It Feels Like The First Time—Almost. Prometheus, Reviewed.S

Prequels may be Hollywood's latest gimmick to repackage old franchises as new movies, but they have one definite advantage over traditional sequels. Whereas parts two, three, four, etc., of a series usually find the filmmakers coming up with plots that move further and further away from the story (and the spirit) of the first movie, a prequel is actually driving toward that original inspiration, which forces everyone involved to honor its memory rather than tarnish it. The Alien prequel Prometheus works best for that exact reason: Rather than trying to reinvent the franchise with new tricks (which is what Alien 3, Alien Resurrection, and those Alien Vs. Predator movies tried to do), Prometheus wants to return us to that uncertain terror that loomed over the 1979 original, when none of us knew what was about to come slithering out of John Hurt's stomach.

Prometheus takes place in the late 21st century as a team (led by Noomi Rapace's scientist Elizabeth Shaw and Charlize Theron's ice-cold corporate executive Meredith Vickers) journey to a distant world where the secret to humanity's creation might be found. The third integral member of the group is David (Michael Fassbender), an emotionally passive android who's quite capable of revealing a sense of superiority when Elizabeth's husband Charlie (Tom Hardy lookalike Logan Marshall-Green) treats him like a second-class citizen.

To the surprise of no one, their expedition goes badly, but director Ridley Scott (who also directed Alien) doesn't rush us to that inevitable showdown between humans and extraterrestrials. Instead, he lets the mystery build of how that initial encounter transpired, immersing us first in the world of the spaceship Prometheus and its crew. By doing this, Scott gets to remake the basic setup of Alien, which started off as a character drama aboard the Nostromo before the crew responded to that fateful distress signal, sending the film into horror-thriller territory. Audiences just wanting Prometheus to be wall-to-wall action will be disappointed, but I savored every second of the film's drawn-out opening. Because this is a Ridley Scott film, it looks astounding, but more than that, it has the same chilly dispassion that his Alien had. Never mind the fact that the budget is exponentially higher and the vision far grander this time around—Prometheus retains Alien's human-scaled drama that gives everything an emotional anchor.

If you're going to Prometheus, it's in part because you know horrible things are going to happen to the characters, but the beauty of a horror prequel—at least one that's done well—is that you can change up how the scares will occur. Simply not having Sigourney Weaver's Ripley around goes a long way toward disorienting us—for the first Alien movie in more than 20 years, we're not entirely sure who's going to make it out alive, if anyone. And while the horror framework isn't radically different this time around—as a rule of thumb, it's always bad when an alien goes inside you—there's a whole lot less of the relentless chase-chase-chase that started making the Alien films exhausting rather than exhilarating. Scott brings an elegance and dread back to this franchise, combining the creeping unease of Alien with the larger-scale action set pieces of James Cameron's Aliens.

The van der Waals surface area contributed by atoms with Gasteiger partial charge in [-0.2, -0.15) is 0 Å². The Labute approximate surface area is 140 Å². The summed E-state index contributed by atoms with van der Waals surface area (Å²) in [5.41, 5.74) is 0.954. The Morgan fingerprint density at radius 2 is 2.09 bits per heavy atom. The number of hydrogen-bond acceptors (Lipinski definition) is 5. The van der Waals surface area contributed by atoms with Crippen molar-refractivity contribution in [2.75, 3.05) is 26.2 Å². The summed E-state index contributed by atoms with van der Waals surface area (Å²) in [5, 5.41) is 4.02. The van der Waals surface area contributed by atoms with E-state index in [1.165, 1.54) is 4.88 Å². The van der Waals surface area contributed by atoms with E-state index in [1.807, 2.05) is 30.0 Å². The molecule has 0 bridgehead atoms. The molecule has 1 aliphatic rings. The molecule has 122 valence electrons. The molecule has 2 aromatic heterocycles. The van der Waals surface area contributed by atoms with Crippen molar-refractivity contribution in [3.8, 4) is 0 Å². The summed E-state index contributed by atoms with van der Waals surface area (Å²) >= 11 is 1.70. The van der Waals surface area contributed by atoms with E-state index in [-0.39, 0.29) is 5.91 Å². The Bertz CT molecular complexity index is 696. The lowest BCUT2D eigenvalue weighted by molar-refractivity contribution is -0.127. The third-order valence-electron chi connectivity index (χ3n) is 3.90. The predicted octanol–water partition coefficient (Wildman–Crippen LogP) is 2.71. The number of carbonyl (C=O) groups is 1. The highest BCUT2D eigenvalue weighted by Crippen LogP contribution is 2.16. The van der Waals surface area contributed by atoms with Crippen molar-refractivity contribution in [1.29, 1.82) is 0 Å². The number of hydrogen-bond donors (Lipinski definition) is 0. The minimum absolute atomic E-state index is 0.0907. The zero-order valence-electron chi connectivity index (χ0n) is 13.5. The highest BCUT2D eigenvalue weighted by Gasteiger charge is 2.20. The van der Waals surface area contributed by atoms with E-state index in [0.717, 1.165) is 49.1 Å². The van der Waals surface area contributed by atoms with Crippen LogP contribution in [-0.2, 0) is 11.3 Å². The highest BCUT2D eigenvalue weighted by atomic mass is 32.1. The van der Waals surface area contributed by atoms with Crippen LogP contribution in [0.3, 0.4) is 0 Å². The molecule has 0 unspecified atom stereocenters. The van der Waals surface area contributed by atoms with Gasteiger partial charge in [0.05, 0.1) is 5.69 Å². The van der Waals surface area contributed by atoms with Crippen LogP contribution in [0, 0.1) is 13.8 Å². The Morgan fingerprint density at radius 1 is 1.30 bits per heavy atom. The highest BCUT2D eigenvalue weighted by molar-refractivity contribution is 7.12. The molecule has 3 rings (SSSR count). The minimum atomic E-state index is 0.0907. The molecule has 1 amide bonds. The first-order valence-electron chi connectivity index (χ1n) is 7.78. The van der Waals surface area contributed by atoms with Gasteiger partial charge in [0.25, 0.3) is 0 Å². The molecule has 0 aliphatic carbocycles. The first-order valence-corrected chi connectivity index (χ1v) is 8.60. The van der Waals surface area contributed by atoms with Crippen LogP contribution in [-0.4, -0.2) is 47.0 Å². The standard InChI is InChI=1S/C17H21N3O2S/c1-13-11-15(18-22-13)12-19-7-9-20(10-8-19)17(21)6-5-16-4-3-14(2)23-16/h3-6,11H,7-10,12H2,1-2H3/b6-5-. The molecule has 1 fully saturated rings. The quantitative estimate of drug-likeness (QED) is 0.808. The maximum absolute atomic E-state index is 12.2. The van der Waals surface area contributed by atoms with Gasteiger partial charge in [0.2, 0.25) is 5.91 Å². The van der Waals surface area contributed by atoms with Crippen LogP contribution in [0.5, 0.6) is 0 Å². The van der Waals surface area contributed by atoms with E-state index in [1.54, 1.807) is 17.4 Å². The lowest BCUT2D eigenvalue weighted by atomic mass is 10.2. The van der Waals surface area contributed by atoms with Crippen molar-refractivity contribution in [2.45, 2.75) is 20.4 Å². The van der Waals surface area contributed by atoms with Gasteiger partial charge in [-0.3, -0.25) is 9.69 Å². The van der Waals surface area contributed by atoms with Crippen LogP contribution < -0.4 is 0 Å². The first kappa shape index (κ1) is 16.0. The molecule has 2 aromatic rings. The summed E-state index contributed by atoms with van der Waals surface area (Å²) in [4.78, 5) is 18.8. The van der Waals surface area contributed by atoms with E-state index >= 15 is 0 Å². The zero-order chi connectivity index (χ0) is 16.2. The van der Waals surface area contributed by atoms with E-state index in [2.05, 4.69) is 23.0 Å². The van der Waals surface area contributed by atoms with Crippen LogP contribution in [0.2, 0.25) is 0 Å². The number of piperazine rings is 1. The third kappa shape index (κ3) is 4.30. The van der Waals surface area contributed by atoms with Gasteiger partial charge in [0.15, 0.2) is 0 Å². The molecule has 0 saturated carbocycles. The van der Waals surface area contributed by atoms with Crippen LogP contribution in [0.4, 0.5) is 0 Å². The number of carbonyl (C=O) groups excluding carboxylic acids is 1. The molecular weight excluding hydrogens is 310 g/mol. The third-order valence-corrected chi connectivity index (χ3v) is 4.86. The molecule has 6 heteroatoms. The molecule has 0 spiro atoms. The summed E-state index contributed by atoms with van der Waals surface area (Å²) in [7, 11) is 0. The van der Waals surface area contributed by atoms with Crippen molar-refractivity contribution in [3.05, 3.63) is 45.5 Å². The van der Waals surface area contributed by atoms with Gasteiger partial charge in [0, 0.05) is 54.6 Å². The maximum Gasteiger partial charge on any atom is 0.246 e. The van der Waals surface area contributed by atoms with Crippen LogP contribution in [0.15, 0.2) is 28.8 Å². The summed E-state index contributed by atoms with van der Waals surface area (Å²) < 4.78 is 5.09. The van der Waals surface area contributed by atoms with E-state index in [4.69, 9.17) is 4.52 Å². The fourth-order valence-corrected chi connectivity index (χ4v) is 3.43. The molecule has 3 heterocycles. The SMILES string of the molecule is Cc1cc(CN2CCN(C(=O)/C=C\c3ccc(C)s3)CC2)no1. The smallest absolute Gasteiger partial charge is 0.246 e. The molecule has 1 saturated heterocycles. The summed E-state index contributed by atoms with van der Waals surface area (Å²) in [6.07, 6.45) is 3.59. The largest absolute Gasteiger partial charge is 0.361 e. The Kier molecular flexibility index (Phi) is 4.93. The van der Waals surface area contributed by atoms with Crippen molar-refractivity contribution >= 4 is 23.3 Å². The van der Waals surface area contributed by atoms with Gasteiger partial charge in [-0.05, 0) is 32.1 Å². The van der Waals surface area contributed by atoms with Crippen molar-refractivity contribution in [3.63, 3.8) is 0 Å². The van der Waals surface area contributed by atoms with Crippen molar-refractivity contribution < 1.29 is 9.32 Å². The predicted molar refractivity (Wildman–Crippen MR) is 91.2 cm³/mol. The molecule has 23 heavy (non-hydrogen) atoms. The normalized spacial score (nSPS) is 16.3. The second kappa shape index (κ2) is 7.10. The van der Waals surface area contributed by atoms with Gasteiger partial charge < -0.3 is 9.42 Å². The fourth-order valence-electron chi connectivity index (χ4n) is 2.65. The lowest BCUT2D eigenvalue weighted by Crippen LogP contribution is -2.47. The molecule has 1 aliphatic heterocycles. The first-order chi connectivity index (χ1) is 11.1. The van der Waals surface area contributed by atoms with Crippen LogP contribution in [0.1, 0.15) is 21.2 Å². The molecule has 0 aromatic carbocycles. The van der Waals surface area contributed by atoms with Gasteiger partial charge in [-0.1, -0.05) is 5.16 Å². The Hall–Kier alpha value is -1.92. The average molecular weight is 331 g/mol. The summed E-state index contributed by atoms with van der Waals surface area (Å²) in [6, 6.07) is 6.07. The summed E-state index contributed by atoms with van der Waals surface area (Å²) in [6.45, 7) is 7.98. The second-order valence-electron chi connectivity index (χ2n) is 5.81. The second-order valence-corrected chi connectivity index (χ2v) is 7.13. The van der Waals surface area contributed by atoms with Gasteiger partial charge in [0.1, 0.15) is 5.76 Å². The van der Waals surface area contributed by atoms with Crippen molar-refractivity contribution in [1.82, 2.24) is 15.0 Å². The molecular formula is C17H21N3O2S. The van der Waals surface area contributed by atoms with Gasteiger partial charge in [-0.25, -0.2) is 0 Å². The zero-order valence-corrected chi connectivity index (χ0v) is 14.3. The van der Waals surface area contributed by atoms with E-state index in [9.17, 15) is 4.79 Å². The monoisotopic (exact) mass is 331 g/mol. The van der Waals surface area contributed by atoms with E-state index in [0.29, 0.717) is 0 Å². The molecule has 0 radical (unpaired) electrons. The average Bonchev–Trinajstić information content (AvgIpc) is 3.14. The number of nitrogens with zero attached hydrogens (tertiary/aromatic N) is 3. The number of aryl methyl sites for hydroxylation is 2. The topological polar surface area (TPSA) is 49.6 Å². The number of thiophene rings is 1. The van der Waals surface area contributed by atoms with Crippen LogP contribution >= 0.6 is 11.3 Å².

The movie's look and tone are so beautifully thought out that it almost feels rude to mention that Prometheus's story is incredibly creaky. Going into detail would ruin key plot points, but suffice it to say that, approximately 80 years from now, some of our dumber scientists and business people will be responsible for unleashing an alien menace. The film's scene-by-scene construction is smoothly executed and confidently paced in such a way that it distracts you from the sizable plot holes. And despite a strong cast, these characters aren't terrifically well-drawn. This is hardly a criminal offense—most of the characters in Alien and Aliens were made of cardboard as well—but it's a reminder of how this series has always been led by its technology and by Ripley.

In Ripley's absence, it's the film's high-tech character who proves the most interesting. As the placid, hyper-intelligent David, Fassbender isn't doing anything that different from what we've seen from Ian Holm in Alien or Brent Spiner's Data from Star Trek: The Next Generation. But the filmmakers have come up with an inspired bit that informs Fassbender's performance. David is obsessed with Lawrence of Arabia, which he watches while the other members of the crew are in hibernation, and he's drawn to the flawless beauty of Peter O'Toole as T.E. Lawrence—so much, in fact, that David starts doing his hair in the style of Lawrence and parroting his lines from the film. This happens early in Prometheus, but it helps establish David's character, who envisions himself, like Lawrence, as a traveler in a strange land surrounded by those who make him feel like an outsider. For O'Toole's Lawrence, that journey led to personal glory but also madness. For David, the consequences turn out to be tragic in their own way.

Grade: B

Grierson & Leitch is a regular column about the movies. Follow us on Twitter, @griersonleitch.